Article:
Media Articles Related to Ophthetic (Proparacaine Ophthalmic)
Scientists find what might be responsible for slow heart function under general anesthesia
Source: Pain / Anesthetics News From Medical News Today [2016.05.13]
New research in The FASEB Journal suggests that general anesthesia targets certain amino acids on proteins of the heart muscle fibers and cells which directly affects the ability of the heart to pump.
A 'communication breakdown' during general anesthesia
Source: Pain / Anesthetics News From Medical News Today [2016.05.12]
It's a topic that has long captivated doctors, scientists and the public -- what exactly happens in your brain when you're oblivious on the operating table?
Noninvasive monitor assesses patients' response to painful stimulation during surgery
Source: Medical Devices / Diagnostics News From Medical News Today [2016.05.16]
A novel measure for assessing the body's response to surgery may allow for better anesthesia management in the O.R.
How do anesthesiologists view acupuncture and acupressure?
Source: Complementary Medicine / Alternative Medicine News From Medical News Today [2016.05.05]
In a new study of anesthesia providers in the U.S., most report not having used or received any education in acupuncture or acupressure.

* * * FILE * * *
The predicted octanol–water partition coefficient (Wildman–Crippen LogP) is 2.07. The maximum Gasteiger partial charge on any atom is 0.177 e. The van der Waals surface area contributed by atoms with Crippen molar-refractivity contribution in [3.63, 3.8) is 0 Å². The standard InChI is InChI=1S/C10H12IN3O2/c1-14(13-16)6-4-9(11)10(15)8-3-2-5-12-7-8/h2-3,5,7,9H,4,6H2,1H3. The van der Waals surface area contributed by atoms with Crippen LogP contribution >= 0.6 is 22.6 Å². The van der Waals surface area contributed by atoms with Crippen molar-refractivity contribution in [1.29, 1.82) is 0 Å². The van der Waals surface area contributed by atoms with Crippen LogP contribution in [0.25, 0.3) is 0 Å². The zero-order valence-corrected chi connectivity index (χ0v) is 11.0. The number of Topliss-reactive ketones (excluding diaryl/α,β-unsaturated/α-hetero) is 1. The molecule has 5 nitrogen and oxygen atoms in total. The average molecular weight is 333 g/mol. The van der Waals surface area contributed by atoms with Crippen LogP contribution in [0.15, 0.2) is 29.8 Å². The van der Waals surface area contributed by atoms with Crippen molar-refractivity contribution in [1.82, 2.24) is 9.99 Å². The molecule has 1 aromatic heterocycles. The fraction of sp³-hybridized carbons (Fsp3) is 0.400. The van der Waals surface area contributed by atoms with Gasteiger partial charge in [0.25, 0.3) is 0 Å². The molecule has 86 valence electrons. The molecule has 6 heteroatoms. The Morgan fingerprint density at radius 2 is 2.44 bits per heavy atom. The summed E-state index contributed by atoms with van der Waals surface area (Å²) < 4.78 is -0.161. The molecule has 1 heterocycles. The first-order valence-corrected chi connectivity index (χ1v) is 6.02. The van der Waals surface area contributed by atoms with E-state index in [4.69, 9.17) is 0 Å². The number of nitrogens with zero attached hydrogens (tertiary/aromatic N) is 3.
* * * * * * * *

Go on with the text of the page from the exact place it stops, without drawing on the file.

Published Studies Related to Ophthetic (Proparacaine Ophthalmic)
Dilute proparacaine for the management of acute corneal injuries in the emergency department. [2010.09]
OBJECTIVE: Dogma discourages the provision of topical anesthetics to patients with corneal injuries discharged from the emergency department because of the toxicity of concentrated solutions. We compared the analgesic efficacy of dilute topical proparacaine with placebo in emergency department patients with acute corneal injuries... CONCLUSION: Dilute topical proparacaine is an efficacious analgesic for acute corneal injuries. Although no adverse events were observed in our study population, larger studies are required to evaluate safety.
Subtenon lidocaine vs topical proparacaine in adult strabismus surgery. [2006.09]
Intraoperative subtenon 2% lidocaine and topical 0.5% proparacaine in patients undergoing strabismus surgery were compared. No additional systemic analgesics and sedatives were used.Topical 0.5% proparacaine may be preferred because of its easy administration and fewer side effects, lack of hospital admission, and immediate and predictable alignment of the eyes.
Duration of effect and effect of multiple doses of topical ophthalmic 0.5% proparacaine hydrochloride in clinically normal dogs. [2005.01]
OBJECTIVE: To determine the duration of effect and the effect of multiple doses of topical ophthalmic application of 0.5% proparacaine hydrochloride on corneal sensitivity in clinically normal dogs...
A randomised comparison of lidocaine 2% gel and proparacaine 0.5% eye drops in
paediatric squint surgery. 
We conducted a randomised trial comparing lidocaine 2% gel with proparacaine 0.5%
eye drops in children having elective squint surgery. One hundred and forty